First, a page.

An hour later I was showered, dressed and in the lobby meeting the other Tastemakers. What an incredibly diverse group of individuals we were. Different backgrounds, different parts of the country but all drawn to Richmond by our amazing love of all things Sabra. We boarded a party bus and headed off to Can Can Brasserie where we got to know each other and had a most amazing dinner. 

The next morning our rocket fire adventure began with a 30 minute ride to the Sabra factory in Colonial Heights, VA where we had a brief introduction to Sabra's history & story which provided some great information on how a small upstart company with vision and a dream has become America's number one hummus producer.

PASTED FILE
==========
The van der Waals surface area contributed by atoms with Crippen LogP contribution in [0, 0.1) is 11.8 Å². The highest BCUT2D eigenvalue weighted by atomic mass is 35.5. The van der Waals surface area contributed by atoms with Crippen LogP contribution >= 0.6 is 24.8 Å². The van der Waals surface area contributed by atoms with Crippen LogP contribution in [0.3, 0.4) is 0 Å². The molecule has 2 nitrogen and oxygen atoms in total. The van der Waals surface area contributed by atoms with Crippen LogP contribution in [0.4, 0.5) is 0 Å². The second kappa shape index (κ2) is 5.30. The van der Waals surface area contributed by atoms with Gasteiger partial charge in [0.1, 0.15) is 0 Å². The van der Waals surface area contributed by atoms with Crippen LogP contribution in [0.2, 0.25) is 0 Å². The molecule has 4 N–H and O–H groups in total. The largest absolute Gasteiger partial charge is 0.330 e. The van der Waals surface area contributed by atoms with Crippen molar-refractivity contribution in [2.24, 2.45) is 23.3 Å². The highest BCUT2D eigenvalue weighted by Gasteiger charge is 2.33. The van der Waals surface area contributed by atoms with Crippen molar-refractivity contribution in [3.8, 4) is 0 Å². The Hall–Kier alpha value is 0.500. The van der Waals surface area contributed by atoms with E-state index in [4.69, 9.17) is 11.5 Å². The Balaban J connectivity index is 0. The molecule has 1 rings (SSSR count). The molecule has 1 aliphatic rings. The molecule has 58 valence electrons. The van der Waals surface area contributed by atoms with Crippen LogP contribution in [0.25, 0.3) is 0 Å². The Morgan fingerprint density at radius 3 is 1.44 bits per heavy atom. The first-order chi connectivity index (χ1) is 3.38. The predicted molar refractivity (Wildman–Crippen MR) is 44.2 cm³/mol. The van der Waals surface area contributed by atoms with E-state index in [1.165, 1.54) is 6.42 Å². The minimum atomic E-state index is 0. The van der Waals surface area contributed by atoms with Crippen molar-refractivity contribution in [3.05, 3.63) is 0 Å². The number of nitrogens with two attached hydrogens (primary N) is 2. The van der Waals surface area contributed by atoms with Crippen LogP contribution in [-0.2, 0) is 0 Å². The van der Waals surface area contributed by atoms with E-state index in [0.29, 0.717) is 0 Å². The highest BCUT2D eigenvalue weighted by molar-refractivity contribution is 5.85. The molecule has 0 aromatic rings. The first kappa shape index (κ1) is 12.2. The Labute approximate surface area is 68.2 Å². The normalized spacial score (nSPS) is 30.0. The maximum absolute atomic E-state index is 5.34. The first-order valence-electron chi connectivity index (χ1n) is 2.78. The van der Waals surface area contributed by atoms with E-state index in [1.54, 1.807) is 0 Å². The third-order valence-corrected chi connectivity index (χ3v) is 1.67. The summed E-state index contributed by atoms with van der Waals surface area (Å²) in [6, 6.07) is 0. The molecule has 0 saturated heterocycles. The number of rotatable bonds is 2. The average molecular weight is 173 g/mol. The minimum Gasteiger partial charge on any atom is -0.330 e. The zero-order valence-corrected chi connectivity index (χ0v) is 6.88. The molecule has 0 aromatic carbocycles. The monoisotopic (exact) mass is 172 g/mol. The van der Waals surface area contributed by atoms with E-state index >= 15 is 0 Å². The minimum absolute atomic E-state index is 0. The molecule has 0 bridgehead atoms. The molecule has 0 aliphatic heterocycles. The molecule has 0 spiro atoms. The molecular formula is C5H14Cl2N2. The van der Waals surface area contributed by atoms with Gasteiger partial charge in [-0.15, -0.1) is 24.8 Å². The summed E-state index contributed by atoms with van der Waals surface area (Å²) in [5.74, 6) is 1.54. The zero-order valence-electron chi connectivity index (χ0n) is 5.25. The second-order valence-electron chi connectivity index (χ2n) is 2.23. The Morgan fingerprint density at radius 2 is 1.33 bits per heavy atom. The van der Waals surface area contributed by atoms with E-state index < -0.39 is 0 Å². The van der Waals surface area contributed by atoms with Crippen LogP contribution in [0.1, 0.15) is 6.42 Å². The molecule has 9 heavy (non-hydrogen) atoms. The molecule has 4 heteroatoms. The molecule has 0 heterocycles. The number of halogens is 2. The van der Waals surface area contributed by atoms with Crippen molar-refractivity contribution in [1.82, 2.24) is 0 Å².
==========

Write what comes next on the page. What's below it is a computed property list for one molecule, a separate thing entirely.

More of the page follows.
Next we geared up to tour Sabra's production facility. Hardhats, lab coats, & goggles were the uniform of the day. Let me tell you, I was in hummus heaven! Sabra has a state of the art production facility that is amazing to say the least. The factory has been LEED certified, meaning it's a "green" facility. All of the chickpeas used to make Sabra's hummus are grown on chickpea farms in Idaho & Washington. Their factory runs 24 hours a day, 7 days a week & in an 8 hour shift the facility produces 60  tons of hummus! Let me tell you that we were all in awe of what goes on behind the scenes of this amazing production facility. It's funny because you go to the store, buy your Sabra hummus, & take it home. End of story. Except it's not. Now I, and the other Tastemakers have seen the process of hummus production from beginning to end & have a new appreciation for what goes into making the greatest hummus on earth.